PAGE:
The Secrets That Cemeteries Reveal
By Norma Russell
I’ve always had a peculiar interest in cemeteries and have been drawn to walk through them for hours, lingering to learn more about the histories or stories of those interred in various types of burial grounds. In particular, I’ve always wanted to know more about what the symbols on the gravestones mean. My travels have taken me to family, church, city, town, urban, veterans, and even pet cemeteries throughout Idaho and many other states.
Last year, as I was perusing the community education programs offered by the Boise School District, I spotted an interesting course titled “Carved in Stone—The Art and Symbolism of Cemeteries and Graveyards.” The course instructor was David Habben, a self-described “tombstone tourist,” who has developed a passion for cemetery studies over the years, and leads tours at a couple of local cemeteries highlighting the history, symbolism, and stories of people buried there.
A tombstone tourist? So that’s what I was and didn’t even know it? I had no idea there was such a thing, but it had a ring to it. As I thought about my sightseeing adventures of touring cemeteries, I suppose I had been a day-tripping tourist of sorts, visiting the interesting headstones, reading the inscriptions, and wondering about the stories of the deceased. Here was my chance to learn from a tombstone tourist pro.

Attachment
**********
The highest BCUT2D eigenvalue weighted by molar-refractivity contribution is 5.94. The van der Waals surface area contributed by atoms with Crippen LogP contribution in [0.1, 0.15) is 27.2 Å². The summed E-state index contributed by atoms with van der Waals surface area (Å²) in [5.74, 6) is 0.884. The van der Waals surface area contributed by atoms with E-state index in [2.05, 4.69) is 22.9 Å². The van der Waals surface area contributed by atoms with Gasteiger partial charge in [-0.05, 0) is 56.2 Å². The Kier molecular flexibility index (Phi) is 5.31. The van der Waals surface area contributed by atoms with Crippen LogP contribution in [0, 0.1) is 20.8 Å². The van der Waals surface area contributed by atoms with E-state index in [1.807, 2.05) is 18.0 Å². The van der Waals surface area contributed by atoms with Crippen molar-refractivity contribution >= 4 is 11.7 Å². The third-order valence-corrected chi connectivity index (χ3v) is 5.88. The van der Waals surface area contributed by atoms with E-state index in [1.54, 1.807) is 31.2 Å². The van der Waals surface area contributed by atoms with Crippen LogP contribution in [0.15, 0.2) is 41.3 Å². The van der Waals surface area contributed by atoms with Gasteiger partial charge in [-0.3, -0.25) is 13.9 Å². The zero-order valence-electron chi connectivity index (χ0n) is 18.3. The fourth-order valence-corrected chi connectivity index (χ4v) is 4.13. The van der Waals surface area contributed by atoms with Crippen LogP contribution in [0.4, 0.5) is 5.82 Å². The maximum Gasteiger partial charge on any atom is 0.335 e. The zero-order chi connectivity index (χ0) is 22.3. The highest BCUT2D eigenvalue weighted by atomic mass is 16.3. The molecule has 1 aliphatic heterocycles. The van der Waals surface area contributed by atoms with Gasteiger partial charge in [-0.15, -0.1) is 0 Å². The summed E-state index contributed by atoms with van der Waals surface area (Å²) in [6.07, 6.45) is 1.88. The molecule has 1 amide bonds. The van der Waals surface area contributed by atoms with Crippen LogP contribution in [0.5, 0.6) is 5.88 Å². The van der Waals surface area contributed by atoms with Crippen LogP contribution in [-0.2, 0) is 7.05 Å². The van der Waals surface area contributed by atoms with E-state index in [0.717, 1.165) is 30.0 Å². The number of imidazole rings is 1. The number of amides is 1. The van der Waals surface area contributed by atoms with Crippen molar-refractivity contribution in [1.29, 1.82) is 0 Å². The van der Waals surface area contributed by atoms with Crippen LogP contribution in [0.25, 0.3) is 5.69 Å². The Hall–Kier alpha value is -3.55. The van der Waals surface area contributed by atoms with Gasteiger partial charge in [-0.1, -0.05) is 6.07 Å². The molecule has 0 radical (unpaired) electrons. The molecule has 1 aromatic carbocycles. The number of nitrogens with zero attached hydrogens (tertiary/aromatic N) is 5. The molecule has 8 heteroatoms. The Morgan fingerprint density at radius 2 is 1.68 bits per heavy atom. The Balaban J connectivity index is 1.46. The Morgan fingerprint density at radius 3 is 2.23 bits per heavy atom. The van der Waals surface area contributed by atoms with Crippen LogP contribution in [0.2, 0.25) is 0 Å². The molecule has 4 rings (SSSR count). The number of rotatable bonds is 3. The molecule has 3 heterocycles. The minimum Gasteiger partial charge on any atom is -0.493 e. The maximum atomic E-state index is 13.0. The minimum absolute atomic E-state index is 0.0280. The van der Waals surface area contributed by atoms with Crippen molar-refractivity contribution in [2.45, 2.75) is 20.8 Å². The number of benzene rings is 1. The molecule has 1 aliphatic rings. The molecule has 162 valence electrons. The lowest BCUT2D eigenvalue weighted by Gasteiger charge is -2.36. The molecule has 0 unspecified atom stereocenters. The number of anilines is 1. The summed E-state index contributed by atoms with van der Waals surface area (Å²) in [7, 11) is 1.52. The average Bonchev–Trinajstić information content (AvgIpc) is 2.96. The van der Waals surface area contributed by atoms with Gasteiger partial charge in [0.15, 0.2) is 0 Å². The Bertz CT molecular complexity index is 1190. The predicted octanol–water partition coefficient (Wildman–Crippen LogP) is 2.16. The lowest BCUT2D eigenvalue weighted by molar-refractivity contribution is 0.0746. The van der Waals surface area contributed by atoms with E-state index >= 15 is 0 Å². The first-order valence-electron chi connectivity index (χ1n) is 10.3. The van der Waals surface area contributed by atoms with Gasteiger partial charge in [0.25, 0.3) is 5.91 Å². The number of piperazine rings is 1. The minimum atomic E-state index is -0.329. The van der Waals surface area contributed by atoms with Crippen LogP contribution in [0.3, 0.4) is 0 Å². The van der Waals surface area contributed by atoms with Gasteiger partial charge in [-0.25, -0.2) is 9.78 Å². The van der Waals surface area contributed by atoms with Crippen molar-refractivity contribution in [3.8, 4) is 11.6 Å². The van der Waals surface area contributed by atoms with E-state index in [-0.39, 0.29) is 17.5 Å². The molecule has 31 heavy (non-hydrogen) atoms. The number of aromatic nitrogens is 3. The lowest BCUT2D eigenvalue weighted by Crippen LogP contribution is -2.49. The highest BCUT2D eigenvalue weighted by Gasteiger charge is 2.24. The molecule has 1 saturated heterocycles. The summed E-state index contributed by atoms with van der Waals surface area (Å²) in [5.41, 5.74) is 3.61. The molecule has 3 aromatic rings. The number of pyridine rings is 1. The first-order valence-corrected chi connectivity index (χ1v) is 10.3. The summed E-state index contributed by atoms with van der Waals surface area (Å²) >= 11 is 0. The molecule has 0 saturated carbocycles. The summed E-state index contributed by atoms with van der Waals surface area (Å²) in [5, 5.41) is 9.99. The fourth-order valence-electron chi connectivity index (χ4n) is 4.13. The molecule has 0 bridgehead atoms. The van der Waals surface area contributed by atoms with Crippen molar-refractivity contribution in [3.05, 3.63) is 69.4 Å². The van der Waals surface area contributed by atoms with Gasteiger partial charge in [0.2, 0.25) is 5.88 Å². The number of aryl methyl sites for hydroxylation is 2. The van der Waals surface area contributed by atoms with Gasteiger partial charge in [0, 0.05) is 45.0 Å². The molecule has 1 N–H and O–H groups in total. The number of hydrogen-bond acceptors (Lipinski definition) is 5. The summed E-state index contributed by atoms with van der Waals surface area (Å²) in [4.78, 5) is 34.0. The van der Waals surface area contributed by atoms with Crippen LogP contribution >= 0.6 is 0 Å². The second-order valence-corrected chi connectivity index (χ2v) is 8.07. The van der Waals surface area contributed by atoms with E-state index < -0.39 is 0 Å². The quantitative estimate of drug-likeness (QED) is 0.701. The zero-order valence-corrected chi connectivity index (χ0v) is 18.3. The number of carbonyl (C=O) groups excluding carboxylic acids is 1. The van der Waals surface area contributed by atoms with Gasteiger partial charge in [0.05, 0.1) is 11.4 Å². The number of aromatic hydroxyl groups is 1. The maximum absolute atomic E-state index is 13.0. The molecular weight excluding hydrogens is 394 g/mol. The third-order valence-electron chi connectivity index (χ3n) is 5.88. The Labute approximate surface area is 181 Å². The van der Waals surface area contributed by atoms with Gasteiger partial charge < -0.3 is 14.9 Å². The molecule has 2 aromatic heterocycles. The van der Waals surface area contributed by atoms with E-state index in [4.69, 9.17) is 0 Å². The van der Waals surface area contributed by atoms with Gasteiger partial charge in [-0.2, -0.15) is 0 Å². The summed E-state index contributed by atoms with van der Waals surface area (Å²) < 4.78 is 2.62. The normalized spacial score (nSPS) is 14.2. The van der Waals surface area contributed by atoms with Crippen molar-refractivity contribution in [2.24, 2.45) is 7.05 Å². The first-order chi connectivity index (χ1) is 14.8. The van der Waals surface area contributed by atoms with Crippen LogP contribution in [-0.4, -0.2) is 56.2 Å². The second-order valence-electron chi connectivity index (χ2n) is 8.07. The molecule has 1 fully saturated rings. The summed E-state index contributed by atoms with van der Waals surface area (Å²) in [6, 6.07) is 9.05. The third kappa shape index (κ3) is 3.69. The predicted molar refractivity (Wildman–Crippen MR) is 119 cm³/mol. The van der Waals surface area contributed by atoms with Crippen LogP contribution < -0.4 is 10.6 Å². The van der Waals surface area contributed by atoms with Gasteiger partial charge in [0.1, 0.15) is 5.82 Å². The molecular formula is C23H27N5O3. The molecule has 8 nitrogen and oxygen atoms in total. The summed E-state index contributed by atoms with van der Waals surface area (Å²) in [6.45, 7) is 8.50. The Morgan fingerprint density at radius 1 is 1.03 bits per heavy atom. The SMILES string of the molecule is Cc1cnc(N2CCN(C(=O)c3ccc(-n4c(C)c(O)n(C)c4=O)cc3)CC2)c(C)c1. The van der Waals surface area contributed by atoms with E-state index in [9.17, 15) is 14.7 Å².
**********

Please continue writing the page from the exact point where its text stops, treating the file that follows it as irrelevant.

The class was held at a local mortuary, which I thought was a bit satirical, and I hoped we would go gain some firsthand knowledge by looking at headstones. It finally occurred to me the class would be in the evening, so tripping about a graveyard at night with flashlights didn’t seem logical and would be a bit spooky.
I wasn’t sure what to expect or who would even show up for this class, but apparently there are many other tombstone tourists. I arrived right on time and found a group of about fifteen already sitting in the front rows, eager to learn more, peppering the instructor with questions. Our tour instructor got everyone settled down and explained he would be taking us on a two-hour excursion of tombstone symbolism via his collection of more than five hundred slides.